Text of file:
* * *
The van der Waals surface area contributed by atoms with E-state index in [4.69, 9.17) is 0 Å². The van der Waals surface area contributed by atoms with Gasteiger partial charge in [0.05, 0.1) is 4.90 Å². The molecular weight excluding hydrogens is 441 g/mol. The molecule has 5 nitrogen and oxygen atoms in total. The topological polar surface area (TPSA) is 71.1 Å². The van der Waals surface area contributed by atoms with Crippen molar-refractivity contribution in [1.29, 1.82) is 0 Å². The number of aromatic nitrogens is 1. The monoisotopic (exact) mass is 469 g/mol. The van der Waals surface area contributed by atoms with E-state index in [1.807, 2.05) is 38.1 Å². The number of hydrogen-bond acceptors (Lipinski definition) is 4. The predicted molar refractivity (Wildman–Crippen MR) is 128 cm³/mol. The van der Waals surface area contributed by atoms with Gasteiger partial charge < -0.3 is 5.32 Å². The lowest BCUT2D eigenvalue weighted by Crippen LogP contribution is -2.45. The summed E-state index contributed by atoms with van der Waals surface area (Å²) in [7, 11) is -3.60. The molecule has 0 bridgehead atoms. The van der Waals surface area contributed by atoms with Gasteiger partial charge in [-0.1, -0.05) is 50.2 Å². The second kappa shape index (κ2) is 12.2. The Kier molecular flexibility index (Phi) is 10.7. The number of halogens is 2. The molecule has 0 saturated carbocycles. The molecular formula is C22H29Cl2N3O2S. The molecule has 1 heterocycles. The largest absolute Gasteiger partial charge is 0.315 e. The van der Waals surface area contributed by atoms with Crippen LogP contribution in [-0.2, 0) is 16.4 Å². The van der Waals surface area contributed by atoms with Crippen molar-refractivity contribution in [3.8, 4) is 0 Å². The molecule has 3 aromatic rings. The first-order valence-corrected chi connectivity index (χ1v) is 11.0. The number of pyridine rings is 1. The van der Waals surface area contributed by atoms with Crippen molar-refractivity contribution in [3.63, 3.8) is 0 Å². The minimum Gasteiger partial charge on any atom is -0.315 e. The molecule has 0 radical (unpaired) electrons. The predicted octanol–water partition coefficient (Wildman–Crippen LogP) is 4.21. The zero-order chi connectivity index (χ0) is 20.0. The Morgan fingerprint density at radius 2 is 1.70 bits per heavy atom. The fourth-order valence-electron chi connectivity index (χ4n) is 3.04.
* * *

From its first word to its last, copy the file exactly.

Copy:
The van der Waals surface area contributed by atoms with E-state index in [4.69, 9.17) is 0 Å². The van der Waals surface area contributed by atoms with Gasteiger partial charge in [0.05, 0.1) is 4.90 Å². The molecular weight excluding hydrogens is 441 g/mol. The molecule has 5 nitrogen and oxygen atoms in total. The topological polar surface area (TPSA) is 71.1 Å². The van der Waals surface area contributed by atoms with Crippen molar-refractivity contribution in [1.29, 1.82) is 0 Å². The number of aromatic nitrogens is 1. The monoisotopic (exact) mass is 469 g/mol. The van der Waals surface area contributed by atoms with E-state index in [1.807, 2.05) is 38.1 Å². The number of hydrogen-bond acceptors (Lipinski definition) is 4. The predicted molar refractivity (Wildman–Crippen MR) is 128 cm³/mol. The van der Waals surface area contributed by atoms with Gasteiger partial charge < -0.3 is 5.32 Å². The lowest BCUT2D eigenvalue weighted by Crippen LogP contribution is -2.45. The summed E-state index contributed by atoms with van der Waals surface area (Å²) in [7, 11) is -3.60. The molecule has 0 bridgehead atoms. The van der Waals surface area contributed by atoms with Gasteiger partial charge in [-0.1, -0.05) is 50.2 Å². The second kappa shape index (κ2) is 12.2. The Kier molecular flexibility index (Phi) is 10.7. The number of halogens is 2. The molecule has 0 saturated carbocycles. The molecular formula is C22H29Cl2N3O2S. The molecule has 1 heterocycles. The largest absolute Gasteiger partial charge is 0.315 e. The van der Waals surface area contributed by atoms with Crippen LogP contribution in [-0.2, 0) is 16.4 Å². The van der Waals surface area contributed by atoms with Crippen molar-refractivity contribution in [3.8, 4) is 0 Å². The molecule has 3 aromatic rings. The first-order valence-corrected chi connectivity index (χ1v) is 11.0. The number of pyridine rings is 1. The van der Waals surface area contributed by atoms with Crippen molar-refractivity contribution in [3.63, 3.8) is 0 Å². The minimum Gasteiger partial charge on any atom is -0.315 e. The molecule has 0 radical (unpaired) electrons. The predicted octanol–water partition coefficient (Wildman–Crippen LogP) is 4.21. The zero-order chi connectivity index (χ0) is 20.0. The Morgan fingerprint density at radius 2 is 1.70 bits per heavy atom. The fourth-order valence-electron chi connectivity index (χ4n) is 3.04.